What started almost a century ago as buffer between railway cars has now become a universally applicable damping element for almost all industry sectors – also as a protective element against potential damages to buildings and industrial facilities caused by earthquakes.
In our first blog article we presented the most common mechanical processes for the treatment of component surfaces. In this second part, we address the most frequently used methods of chemical surface treatments. The decision as to which of the following treatments should be applied is predominantly influenced by design points of view, technical aspects and the intended appearance of the product.
The surface finish of components used in the field of mechanical engineering as well as of other products is not only determined from a design point of view, but is mainly defined by the technical aspects. From the onset, the specification of the requirements regarding the condition of component surfaces, e.g. of a shaft coupling, often has far-reaching consequences on the product development process, the resulting costs and, eventually, on the succes of the final product.
This year, the 15th D-A-CH Conference, which is organized by the Societies of Earthquake Engineering and Structural Dynamics in Germany (DGEB), Austria (OGE) and Switzerland (SGEB) took place on September 21 and 22. September.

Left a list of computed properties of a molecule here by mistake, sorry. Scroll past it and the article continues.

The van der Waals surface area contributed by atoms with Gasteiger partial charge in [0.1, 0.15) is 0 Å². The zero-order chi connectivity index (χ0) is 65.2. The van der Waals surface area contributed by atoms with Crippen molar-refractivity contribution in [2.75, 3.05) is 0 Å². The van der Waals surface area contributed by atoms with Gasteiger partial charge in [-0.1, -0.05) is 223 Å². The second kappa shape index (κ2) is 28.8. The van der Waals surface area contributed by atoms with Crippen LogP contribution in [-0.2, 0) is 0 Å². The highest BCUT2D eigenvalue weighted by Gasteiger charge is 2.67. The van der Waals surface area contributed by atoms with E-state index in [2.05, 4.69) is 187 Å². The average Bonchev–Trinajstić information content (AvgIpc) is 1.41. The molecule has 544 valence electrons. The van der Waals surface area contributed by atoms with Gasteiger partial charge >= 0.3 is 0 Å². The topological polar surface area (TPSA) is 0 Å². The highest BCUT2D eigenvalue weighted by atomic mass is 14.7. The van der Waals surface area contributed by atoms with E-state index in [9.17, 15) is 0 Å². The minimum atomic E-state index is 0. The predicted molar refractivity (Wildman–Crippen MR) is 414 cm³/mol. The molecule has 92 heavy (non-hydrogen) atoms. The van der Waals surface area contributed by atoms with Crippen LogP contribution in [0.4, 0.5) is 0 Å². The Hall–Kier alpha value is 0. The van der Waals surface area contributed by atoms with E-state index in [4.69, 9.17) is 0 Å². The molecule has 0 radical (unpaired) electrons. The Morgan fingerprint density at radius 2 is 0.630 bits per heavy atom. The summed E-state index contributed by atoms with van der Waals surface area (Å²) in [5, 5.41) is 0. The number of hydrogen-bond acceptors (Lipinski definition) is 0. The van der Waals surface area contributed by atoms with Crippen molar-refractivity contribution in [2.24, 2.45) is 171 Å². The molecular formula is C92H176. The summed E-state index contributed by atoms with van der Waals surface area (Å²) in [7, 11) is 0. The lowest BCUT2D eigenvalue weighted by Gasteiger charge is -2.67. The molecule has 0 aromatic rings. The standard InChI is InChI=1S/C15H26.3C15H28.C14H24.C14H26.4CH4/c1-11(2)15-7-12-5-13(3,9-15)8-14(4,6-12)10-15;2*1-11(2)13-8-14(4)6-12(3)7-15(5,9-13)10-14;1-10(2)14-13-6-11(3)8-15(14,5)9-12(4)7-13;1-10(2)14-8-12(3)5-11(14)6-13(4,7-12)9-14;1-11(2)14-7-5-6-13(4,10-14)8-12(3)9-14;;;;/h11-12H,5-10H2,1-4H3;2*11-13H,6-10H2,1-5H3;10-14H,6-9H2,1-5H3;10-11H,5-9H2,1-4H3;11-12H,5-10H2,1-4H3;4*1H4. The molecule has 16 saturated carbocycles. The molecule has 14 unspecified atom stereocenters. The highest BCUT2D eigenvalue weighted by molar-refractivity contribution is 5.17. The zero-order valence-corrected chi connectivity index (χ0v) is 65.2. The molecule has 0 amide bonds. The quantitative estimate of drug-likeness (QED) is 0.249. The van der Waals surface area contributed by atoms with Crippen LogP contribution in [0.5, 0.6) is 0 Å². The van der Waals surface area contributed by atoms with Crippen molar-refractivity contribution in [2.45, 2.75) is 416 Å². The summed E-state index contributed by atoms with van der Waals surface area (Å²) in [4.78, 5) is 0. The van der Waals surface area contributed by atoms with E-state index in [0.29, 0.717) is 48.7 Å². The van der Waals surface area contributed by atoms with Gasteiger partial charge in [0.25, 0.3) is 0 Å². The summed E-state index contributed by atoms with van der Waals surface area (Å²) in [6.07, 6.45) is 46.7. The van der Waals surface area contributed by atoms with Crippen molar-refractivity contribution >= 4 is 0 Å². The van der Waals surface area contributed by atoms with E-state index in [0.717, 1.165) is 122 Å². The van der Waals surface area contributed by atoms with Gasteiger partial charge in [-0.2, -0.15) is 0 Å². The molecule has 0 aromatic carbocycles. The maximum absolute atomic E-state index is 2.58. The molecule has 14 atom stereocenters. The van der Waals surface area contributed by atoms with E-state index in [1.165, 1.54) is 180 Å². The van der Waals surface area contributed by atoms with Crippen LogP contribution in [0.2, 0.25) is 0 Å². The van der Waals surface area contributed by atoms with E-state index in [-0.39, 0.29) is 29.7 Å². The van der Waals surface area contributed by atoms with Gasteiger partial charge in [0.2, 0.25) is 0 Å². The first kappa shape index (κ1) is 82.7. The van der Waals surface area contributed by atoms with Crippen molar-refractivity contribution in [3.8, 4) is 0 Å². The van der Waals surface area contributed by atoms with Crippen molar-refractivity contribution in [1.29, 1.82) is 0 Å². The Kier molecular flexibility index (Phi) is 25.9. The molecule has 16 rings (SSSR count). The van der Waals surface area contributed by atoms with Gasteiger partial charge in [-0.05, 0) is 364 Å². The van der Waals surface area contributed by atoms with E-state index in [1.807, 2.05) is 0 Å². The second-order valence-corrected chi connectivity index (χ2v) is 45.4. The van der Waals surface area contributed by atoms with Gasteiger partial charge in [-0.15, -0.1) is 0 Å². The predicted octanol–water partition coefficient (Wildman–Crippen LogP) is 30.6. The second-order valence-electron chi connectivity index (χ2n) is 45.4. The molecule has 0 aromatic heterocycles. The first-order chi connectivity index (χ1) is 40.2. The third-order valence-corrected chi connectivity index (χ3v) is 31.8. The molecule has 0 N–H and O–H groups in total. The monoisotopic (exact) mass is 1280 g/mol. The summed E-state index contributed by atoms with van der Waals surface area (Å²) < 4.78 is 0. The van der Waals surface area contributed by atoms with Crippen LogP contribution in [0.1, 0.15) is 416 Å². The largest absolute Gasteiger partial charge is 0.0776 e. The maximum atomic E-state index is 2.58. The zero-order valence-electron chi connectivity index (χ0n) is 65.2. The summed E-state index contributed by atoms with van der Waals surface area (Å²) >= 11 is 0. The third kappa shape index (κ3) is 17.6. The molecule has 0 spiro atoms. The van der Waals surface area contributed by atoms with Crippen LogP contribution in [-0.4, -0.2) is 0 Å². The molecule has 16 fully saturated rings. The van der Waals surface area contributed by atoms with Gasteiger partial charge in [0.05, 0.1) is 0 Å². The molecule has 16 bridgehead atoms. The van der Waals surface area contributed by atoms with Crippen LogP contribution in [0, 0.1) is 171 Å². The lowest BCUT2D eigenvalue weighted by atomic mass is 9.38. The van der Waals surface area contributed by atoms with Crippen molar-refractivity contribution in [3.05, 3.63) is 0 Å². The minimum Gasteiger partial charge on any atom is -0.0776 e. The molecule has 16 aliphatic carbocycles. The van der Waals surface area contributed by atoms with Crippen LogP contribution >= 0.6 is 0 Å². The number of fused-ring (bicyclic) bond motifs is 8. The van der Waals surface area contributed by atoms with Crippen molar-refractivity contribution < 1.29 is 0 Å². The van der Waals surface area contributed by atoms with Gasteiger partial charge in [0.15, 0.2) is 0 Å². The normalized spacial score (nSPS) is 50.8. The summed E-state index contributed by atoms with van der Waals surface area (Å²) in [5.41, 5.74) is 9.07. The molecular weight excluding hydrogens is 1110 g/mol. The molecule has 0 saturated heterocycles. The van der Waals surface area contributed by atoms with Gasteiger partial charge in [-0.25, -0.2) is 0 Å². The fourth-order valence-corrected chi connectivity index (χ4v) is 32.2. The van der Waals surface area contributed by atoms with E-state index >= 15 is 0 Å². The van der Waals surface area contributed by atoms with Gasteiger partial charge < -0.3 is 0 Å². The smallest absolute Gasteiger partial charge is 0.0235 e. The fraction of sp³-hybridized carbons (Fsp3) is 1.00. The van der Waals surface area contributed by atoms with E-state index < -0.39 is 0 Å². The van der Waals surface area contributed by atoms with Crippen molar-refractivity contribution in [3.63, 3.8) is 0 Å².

This gathering of experts is conducted biennially and serves both as the exchange of knowledge between seismologists and engineers and the presentation of current scientific findings and experience gained from field applications. In addition, companies operating in the fields of earthquake engineering and structural dynamics as well as manufactures of earthquake protection systems had the opportunity to present their application solutions in the foyer of the Bauhaus university.
If buildings are shaken by earthquakes this can lead to cracks, instabilities in the support structure and in worst case szenarios to the collapse of the building. To efficiently absorb the enormous forces and thereby protect both, person and material, nowadays sophisticated technologies are available.
Not all damages that a great earthquake will cause can be avoided. However, with Friction Springs there is a very high probability, that the building withstands an earthquake – like those in Christchurch/NZ in 2010 and 2011 – and is still operational and habitable.
In a previous article we covered friction springs and their applications. This time we would like to explain the technical properties of a friction spring, how it works and why its features provide a variety of advantages compared to other damping systems.
The robust drill on the robot arm of the Mars Rover Curiosity helps scoop rock dust on Mars – a milestone for researchers. A friction spring made of stainless steel dampens the forces generated during the drilling process and prevents any resonance phenomena.